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Speakers - Bermuda 2019
Erin D. Michos is an Associate Professor of Medicine within the Division of Cardiology at Johns Hopkins School of Medicine, with joint appointment in the Department of Epidemiology at the Johns Hopkins Bloomberg School of Public Health. She is the Associate Director of Preventive Cardiology with the Ciccarone Center for the Prevention of Cardiovascular Disease at Johns Hopkins. She is a Fellow of the American College of Cardiology (FACC) and a Fellow of the American Heart Association (FAHA).
Her research interests are in the areas of Preventive Cardiology and Cardiovascular Epidemiology, with particular focus on (1) physical activity and nutrition; (2) risk prediction for cardiovascular disease including the use of coronary artery calcium scores and biomarkers, (3) lipids and statin therapy, (4) cardiovascular disease among women, and (4) vitamin D.
As part of the Johns Hopkins cardiology faculty, her clinical duties entail seeing patients in the Preventive Cardiology outpatient clinic and the Echocardiography lab. She also teaches students at the Johns Hopkins University Medical School and the Bloomberg School of Public Health. She is the Chair of the Women’s Task Force for the Cardiology Division at Johns Hopkins. She is part of the Editorial Board for the journal Circulation.
Dr. Michos is the recipient of independent investigator funding through the National Institutes of Health (NIH) RO1 mechanism. She is a co-investigator in the NIH-funded Multi-Ethnic Study of Atherosclerosis (MESA) and Atherosclerosis Risk in Communities (ARIC) studies. She is an investigator in an on-going NIH-funded clinical trial studying vitamin D and fall prevention called the STURDY trial. She is the Training Director for the AHA fellowship program for the AHA’s Go Red for Women Strategic Focus Research Network at Johns Hopkins for research in women’s cardiovascular health.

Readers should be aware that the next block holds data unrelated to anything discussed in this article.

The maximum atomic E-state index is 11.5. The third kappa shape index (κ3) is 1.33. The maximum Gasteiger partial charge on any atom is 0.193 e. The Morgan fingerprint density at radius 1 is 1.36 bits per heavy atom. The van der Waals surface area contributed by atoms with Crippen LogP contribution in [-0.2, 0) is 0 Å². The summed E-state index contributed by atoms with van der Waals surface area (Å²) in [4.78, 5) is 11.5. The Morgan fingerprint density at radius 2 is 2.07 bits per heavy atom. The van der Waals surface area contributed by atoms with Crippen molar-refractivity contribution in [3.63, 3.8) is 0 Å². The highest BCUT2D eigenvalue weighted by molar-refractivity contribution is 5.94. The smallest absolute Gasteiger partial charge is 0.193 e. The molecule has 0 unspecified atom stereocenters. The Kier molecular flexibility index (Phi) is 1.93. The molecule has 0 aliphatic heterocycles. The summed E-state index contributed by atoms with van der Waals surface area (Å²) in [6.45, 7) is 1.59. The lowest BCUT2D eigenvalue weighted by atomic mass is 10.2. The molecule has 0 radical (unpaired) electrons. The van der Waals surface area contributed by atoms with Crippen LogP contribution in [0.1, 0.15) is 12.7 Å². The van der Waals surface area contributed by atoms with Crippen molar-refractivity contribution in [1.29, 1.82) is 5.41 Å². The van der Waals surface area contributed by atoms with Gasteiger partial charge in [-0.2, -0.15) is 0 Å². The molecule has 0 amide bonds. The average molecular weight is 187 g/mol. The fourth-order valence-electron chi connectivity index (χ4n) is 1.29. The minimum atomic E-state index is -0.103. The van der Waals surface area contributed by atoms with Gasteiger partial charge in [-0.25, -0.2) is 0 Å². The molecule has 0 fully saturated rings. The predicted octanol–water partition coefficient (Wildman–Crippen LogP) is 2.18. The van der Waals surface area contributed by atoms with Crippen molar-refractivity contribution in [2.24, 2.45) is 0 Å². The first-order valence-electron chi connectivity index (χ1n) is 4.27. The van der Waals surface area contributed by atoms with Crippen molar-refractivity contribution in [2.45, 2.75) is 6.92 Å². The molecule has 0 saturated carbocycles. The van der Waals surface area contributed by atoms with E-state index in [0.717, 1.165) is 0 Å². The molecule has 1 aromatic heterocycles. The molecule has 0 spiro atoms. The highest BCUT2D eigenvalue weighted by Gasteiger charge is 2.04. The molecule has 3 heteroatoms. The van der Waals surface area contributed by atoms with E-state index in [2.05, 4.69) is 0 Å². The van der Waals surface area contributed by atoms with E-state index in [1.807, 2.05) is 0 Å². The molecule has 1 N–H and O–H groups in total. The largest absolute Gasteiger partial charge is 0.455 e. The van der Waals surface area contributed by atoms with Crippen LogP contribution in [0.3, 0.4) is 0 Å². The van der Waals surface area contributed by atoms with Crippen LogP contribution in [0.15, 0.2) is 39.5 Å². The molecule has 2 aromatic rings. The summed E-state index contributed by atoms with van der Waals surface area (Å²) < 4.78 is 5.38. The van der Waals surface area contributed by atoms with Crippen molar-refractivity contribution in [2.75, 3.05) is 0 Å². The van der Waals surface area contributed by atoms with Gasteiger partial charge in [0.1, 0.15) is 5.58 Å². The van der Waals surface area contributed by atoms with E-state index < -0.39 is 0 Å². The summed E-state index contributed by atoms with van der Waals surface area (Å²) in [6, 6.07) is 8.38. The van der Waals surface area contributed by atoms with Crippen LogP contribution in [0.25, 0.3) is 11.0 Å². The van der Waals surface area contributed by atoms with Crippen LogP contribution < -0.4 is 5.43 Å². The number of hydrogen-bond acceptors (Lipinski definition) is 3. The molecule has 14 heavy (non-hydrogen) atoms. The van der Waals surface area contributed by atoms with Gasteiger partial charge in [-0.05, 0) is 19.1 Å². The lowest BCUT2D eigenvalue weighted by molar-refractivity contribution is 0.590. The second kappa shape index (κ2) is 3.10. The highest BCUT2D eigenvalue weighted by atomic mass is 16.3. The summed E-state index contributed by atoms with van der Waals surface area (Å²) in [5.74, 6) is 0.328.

Dr. Michos has authored or co-authored over 200 manuscripts in peer reviewed journals. She also contributes a monthly article for the US News and World Report Health Section for the public audience. She is also a frequent contributing writer to Johns Hopkins Medicine’s Healthy Heart and Healthy Woman websites.
Dr. Michos completed medical school at Northwestern University in Chicago, IL, and then completed both her Internal Medicine residency and Cardiology fellowship at the Johns Hopkins Hospital in Baltimore, MD. She also completed her Masters of Health Science degree in Cardiovascular Epidemiology at the Johns Hopkins Bloomberg School of Public Health.
Neda Gould is a clinical psychologist and Assistant Professor of Psychiatry and Behavioral Sciences at the Johns Hopkins University School of Medicine. She also serves as the director of the Mindfulness Program and associate director of the Anxiety Disorders Clinic at Johns Hopkins Bayview Medical Center. Her areas of clinical expertise include anxiety disorders and depression, as well as mindfulness meditation to improve health and well-being.
Following graduate school, she completed a two-year post-doctoral fellowship in psychology at the Johns Hopkins University School of Medicine before joining the faculty.
Dr. Mona Bahouth is a patient advocate, practicing stroke neurologist, and clinical researcher at the Johns Hopkins School of Medicine. Her expertise lies in the diagnosis and treatment of stroke with specialization in the delivery of hyperacute therapies and early recovery treatments.
Dr. Bahouth earned her masters degree in nursing at Syracuse University and her MD at the University of Maryland School of Medicine. She completed medical internship at the University of Maryland Medical Center and completed her residency training in neurology at The Johns Hopkins Hospital, followed by a Cerebrovascular Fellowship at Johns Hopkins.
Dr. Bahouth is committed to advancing the quality of patient care through patient-centered clinical research and team science during the hospital phase of stroke care. She strives to find innovative approaches to reducing stroke-related disability to wipe out the mark of stroke.